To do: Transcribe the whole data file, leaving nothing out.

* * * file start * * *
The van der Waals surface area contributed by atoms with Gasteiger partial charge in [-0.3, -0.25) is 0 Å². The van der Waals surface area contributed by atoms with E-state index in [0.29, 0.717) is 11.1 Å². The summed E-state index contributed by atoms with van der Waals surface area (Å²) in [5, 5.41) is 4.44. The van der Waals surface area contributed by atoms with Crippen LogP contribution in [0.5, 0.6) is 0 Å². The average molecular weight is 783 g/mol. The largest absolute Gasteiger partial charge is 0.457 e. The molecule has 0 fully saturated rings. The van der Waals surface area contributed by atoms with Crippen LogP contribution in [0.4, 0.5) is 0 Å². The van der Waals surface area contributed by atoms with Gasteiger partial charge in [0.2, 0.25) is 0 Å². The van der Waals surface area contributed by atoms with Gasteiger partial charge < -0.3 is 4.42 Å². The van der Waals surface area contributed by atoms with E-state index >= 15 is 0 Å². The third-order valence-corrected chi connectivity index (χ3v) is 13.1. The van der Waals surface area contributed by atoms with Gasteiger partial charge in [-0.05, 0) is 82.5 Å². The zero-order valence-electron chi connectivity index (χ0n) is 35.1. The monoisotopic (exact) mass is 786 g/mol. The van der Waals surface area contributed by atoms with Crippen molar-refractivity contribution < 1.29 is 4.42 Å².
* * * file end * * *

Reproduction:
The van der Waals surface area contributed by atoms with Gasteiger partial charge in [-0.3, -0.25) is 0 Å². The van der Waals surface area contributed by atoms with E-state index in [0.29, 0.717) is 11.1 Å². The summed E-state index contributed by atoms with van der Waals surface area (Å²) in [5, 5.41) is 4.44. The van der Waals surface area contributed by atoms with Crippen LogP contribution in [0.5, 0.6) is 0 Å². The average molecular weight is 783 g/mol. The largest absolute Gasteiger partial charge is 0.457 e. The molecule has 0 fully saturated rings. The van der Waals surface area contributed by atoms with Crippen LogP contribution in [0.4, 0.5) is 0 Å². The van der Waals surface area contributed by atoms with Gasteiger partial charge in [0.2, 0.25) is 0 Å². The van der Waals surface area contributed by atoms with Gasteiger partial charge < -0.3 is 4.42 Å². The van der Waals surface area contributed by atoms with E-state index >= 15 is 0 Å². The third-order valence-corrected chi connectivity index (χ3v) is 13.1. The van der Waals surface area contributed by atoms with Gasteiger partial charge in [-0.05, 0) is 82.5 Å². The zero-order valence-electron chi connectivity index (χ0n) is 35.1. The monoisotopic (exact) mass is 786 g/mol. The van der Waals surface area contributed by atoms with Crippen molar-refractivity contribution < 1.29 is 4.42 Å².